The core of the Occupy Wall Street and 99% Movement is expressed in the proposed demands #1 and #2 at http://atung.net/2011/10/17/the-99-declaration/

which are essentially the same as proposed demands #3 and #8 at http://coupmedia.org/occupywallstreet/occupy-wall-street-official-demands-2009. Another version of this demand exists at Dylan Ratigan’s www.getmoneyout.com. In short:

Congress Should Enact Legislation for Publicly Financed Elections And Reverse the Effects of the Unconstitutional Citizens United SCOTUS decision by passing an amendment to prohibit any private financing of elections and ELIMINATE "PERSONHOOD" LEGAL STATUS FOR CORPORATIONS, and restore the 14th Amendment to its original purpose.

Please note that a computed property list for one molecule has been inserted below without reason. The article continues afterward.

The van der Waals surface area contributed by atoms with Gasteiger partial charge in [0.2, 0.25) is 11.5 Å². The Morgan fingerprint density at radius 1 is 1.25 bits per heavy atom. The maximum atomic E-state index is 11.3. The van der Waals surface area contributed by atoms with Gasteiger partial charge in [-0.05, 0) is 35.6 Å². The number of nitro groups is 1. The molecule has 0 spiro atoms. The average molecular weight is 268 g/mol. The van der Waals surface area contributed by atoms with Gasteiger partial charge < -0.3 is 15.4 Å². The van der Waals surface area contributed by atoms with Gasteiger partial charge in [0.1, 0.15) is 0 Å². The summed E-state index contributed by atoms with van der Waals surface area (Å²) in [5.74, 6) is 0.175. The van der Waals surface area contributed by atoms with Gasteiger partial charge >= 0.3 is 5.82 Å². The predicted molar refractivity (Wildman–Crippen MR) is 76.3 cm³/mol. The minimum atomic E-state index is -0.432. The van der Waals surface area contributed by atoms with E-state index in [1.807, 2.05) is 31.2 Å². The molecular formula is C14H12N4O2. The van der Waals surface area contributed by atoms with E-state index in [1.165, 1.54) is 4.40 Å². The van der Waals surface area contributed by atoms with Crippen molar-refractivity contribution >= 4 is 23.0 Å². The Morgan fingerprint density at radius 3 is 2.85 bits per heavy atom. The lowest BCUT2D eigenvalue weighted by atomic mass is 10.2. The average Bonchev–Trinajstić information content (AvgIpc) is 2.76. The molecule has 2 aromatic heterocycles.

Read more HERE.

And another essay "Why I Support Occupy Oakland’s Direct Action of 11/2/11":
In a statement released on 11/3/11, Occupy Oakland explains their logic for peacefully taking over 520 16th St, before being brutally raided by Oakland police, for the second time in two weeks. “ All across the US thousands upon thousands of commercial and residential spaces sit empty while more and more people are forced to sleep in the streets, or driven deep into poverty while trying to pay their rent despite unemployment or poverty wages.” One of these empty buildings had housed The Traveler’s Aid Society, a non-for-profit organization that provided services to the homeless but, due to cuts in government funding, lost its lease. “Given that Occupy Oakland feeds hundreds of people every day, provides them with places to sleep and equipment for doing so, involves them in maintenance of the camp (if they so choose),” on November 2nd, 2011, they decided to secure use of this building to provide the same services, at much cheaper cost to the city

Read more HERE.



I'm primarily doing music and political essays these days, trying to speak more common languages without losing any intensity....